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FILE - This May 9, 2013 file photo provided by the city of Henderson, Nev., shows Onion, a 120-pound mastiff-Rhodesian ridgeback mix, at the Henderson Animal Care and Control Facility. The legal battle over Onion that killed a Nevada toddler has ended with authorities turning it over to an animal rights group, officials said. Onion became the focus of a dispute after it fatally mauled 1-year-old Jeremiah Eskew-Shahan nearly two years ago.
LAS VEGAS—A legal battle over a dog that killed a Nevada toddler has ended with authorities turning over the mastiff-Rhodesian mix to an animal rights group, officials said.

The 120-pound canine named Onion became the focus of a dispute after it fatally mauled 1-year-old Jeremiah Eskew-Shahan nearly two years ago.

The city of Henderson, which had sought to euthanize the animal, announced Thursday that it had reached a settlement and would give Onion to the New York-based Lexus Project.

City officials said in a statement that they decided to give up the court fight to spare the boy's family more pain.

"As part of the court proceedings, family members would have been required to testify and relive the horrible details of that day," Bud Cranor, spokesman for the city of Henderson, said in a statement. "We didn't want the family to have to endure that tragedy all over again."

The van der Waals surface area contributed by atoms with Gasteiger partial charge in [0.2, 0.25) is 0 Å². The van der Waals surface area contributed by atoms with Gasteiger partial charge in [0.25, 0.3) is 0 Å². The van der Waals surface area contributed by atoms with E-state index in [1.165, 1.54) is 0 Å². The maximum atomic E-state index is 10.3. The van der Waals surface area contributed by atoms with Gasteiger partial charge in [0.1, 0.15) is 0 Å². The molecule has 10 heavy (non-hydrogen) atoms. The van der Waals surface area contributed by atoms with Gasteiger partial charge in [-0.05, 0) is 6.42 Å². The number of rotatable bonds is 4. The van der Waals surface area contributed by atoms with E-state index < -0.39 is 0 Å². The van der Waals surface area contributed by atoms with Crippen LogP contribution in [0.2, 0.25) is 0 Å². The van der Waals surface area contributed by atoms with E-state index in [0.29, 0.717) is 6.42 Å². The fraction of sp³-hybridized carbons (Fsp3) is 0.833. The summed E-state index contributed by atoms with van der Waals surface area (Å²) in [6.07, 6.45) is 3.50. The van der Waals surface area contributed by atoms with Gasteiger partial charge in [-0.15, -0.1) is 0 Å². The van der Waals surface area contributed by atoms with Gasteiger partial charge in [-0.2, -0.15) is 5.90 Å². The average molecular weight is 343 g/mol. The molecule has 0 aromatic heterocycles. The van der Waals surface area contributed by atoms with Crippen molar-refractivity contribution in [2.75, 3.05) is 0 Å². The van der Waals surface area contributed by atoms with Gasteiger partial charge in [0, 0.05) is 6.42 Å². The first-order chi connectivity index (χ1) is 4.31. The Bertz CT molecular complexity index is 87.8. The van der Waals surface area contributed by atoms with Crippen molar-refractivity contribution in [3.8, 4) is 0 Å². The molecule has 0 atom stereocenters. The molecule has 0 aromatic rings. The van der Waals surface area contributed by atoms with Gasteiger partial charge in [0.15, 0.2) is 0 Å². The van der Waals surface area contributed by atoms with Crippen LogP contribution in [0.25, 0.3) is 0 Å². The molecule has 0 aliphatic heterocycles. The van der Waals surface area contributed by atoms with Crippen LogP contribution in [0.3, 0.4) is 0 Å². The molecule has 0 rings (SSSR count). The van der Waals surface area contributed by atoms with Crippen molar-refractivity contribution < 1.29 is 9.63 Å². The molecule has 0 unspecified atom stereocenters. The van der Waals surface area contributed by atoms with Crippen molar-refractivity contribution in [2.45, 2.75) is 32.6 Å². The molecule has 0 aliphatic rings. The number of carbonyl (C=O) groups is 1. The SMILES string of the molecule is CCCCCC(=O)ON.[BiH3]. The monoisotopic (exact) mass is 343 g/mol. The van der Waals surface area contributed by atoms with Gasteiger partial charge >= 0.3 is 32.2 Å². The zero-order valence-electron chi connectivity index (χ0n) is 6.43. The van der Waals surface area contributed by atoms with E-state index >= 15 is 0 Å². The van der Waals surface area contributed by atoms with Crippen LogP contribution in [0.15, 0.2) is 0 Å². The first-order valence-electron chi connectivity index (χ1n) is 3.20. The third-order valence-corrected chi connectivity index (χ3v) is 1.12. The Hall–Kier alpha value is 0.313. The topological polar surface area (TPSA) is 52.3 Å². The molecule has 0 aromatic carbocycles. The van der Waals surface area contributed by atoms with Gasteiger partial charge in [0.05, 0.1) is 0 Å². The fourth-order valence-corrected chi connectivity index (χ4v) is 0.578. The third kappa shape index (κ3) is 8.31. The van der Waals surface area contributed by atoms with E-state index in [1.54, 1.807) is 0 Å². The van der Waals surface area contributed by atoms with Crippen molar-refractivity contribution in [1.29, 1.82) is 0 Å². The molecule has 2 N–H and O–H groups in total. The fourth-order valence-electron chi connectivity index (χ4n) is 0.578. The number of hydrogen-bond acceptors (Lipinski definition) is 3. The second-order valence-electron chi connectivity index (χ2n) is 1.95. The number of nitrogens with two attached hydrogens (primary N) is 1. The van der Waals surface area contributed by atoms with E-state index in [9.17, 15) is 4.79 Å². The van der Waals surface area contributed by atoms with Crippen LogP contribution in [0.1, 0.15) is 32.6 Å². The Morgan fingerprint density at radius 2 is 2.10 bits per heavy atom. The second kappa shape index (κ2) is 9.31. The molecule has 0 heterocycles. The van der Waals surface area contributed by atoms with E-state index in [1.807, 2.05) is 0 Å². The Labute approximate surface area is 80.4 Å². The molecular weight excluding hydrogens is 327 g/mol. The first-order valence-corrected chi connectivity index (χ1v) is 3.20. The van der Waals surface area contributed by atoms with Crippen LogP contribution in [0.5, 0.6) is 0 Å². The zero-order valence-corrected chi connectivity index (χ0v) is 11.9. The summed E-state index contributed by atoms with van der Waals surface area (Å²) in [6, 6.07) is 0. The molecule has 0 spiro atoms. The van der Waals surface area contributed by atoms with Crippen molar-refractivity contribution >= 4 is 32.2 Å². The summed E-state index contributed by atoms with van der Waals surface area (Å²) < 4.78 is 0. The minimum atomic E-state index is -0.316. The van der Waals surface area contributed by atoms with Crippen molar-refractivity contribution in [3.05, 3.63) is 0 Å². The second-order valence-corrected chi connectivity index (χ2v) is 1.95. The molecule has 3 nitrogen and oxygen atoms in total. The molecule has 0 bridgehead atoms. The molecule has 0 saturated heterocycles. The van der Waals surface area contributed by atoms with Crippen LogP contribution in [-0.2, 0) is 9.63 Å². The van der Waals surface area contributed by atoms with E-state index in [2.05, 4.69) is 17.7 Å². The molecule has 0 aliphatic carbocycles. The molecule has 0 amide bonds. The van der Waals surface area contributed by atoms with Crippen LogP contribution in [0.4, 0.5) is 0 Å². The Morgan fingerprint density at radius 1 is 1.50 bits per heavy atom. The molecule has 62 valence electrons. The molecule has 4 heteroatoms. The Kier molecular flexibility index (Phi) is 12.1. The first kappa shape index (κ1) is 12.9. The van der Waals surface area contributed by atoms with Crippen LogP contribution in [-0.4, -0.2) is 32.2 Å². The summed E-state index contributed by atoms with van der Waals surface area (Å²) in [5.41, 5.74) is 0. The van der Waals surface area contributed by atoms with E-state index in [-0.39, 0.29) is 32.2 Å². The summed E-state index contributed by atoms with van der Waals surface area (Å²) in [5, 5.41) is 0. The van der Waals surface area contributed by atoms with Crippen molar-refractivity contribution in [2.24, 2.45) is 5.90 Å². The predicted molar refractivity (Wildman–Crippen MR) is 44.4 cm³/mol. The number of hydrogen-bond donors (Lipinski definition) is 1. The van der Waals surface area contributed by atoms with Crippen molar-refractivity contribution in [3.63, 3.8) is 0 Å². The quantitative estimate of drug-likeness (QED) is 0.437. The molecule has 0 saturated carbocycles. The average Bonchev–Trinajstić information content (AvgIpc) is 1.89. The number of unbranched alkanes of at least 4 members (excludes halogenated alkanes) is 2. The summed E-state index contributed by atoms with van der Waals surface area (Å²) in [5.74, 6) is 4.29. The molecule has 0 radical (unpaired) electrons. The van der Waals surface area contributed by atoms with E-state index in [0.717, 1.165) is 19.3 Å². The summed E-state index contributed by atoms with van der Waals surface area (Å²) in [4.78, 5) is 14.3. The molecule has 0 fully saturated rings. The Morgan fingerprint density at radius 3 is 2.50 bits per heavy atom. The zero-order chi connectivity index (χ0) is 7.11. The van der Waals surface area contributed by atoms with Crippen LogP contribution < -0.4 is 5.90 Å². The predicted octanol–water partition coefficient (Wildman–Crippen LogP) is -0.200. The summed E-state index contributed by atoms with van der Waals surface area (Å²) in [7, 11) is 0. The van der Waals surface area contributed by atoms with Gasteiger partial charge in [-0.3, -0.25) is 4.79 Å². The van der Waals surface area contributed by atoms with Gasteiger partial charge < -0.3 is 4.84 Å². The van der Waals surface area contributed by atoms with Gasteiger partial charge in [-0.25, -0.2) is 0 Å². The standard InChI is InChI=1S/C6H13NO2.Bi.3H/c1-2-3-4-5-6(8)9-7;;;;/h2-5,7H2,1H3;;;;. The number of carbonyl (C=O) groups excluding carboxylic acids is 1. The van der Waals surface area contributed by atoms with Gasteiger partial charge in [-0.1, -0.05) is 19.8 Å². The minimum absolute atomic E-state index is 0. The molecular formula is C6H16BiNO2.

Lexus president Robin Mittasch said the dog is out of Nevada and will be placed in a rescue. She declined to say where, but said it would not be to the Colorado sanctuary mentioned earlier.

Mittasch told The Associated Press she is "overjoyed" with the outcome, "and so happy that (Onion's owner) and her family finally has closure that brings her peace."

Jeremiah's family had been celebrating his birthday on April 27, 2012 when the child tripped and fell on the dog while it was sleeping in a dark room. The boy lifted himself up by the dog's ears and the startled animal grabbed and shook him, causing fatal head and facial injuries.

The city declared the dog vicious and the owner turned him over to be euthanized. But the Lexus Project intervened, saying Jeremiah's grandmother, the dog's owner, had changed her mind and wanted to release the dog to the group.

In December, the Nevada Supreme Court returned the case to Clark County District Court to determine the facts of the case. At issue was whether owner Elizabeth Keller voluntarily surrendered ownership to the city.

The city's statement said that the Lexus Project indemnified the city of future liability for the dog. The city is also requiring Lexus to pay for a memorial for Jeremiah that will go in a Henderson park.